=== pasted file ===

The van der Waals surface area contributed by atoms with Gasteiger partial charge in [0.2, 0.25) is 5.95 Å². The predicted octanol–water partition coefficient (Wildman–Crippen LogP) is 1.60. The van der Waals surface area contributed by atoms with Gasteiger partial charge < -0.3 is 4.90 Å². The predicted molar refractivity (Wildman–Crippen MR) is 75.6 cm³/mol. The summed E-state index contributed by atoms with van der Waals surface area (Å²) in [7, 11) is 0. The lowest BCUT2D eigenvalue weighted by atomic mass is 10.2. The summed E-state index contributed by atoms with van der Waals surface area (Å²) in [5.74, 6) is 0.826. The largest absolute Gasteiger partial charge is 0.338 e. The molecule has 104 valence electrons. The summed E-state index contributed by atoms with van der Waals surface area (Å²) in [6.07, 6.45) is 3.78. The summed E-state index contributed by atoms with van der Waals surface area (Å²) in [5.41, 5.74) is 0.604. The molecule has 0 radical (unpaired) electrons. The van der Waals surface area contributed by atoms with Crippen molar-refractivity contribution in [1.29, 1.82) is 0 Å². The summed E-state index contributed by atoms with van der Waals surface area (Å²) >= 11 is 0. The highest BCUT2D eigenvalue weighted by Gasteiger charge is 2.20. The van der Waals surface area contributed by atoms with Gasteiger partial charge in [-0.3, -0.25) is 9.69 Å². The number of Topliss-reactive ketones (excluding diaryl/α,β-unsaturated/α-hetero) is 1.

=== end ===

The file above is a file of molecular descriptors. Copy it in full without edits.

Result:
The van der Waals surface area contributed by atoms with Gasteiger partial charge in [0.2, 0.25) is 5.95 Å². The predicted octanol–water partition coefficient (Wildman–Crippen LogP) is 1.60. The van der Waals surface area contributed by atoms with Gasteiger partial charge < -0.3 is 4.90 Å². The predicted molar refractivity (Wildman–Crippen MR) is 75.6 cm³/mol. The summed E-state index contributed by atoms with van der Waals surface area (Å²) in [7, 11) is 0. The lowest BCUT2D eigenvalue weighted by atomic mass is 10.2. The summed E-state index contributed by atoms with van der Waals surface area (Å²) in [5.74, 6) is 0.826. The largest absolute Gasteiger partial charge is 0.338 e. The molecule has 104 valence electrons. The summed E-state index contributed by atoms with van der Waals surface area (Å²) in [6.07, 6.45) is 3.78. The summed E-state index contributed by atoms with van der Waals surface area (Å²) in [5.41, 5.74) is 0.604. The molecule has 0 radical (unpaired) electrons. The van der Waals surface area contributed by atoms with Crippen molar-refractivity contribution in [1.29, 1.82) is 0 Å². The summed E-state index contributed by atoms with van der Waals surface area (Å²) >= 11 is 0. The highest BCUT2D eigenvalue weighted by Gasteiger charge is 2.20. The van der Waals surface area contributed by atoms with Gasteiger partial charge in [-0.3, -0.25) is 9.69 Å². The number of Topliss-reactive ketones (excluding diaryl/α,β-unsaturated/α-hetero) is 1.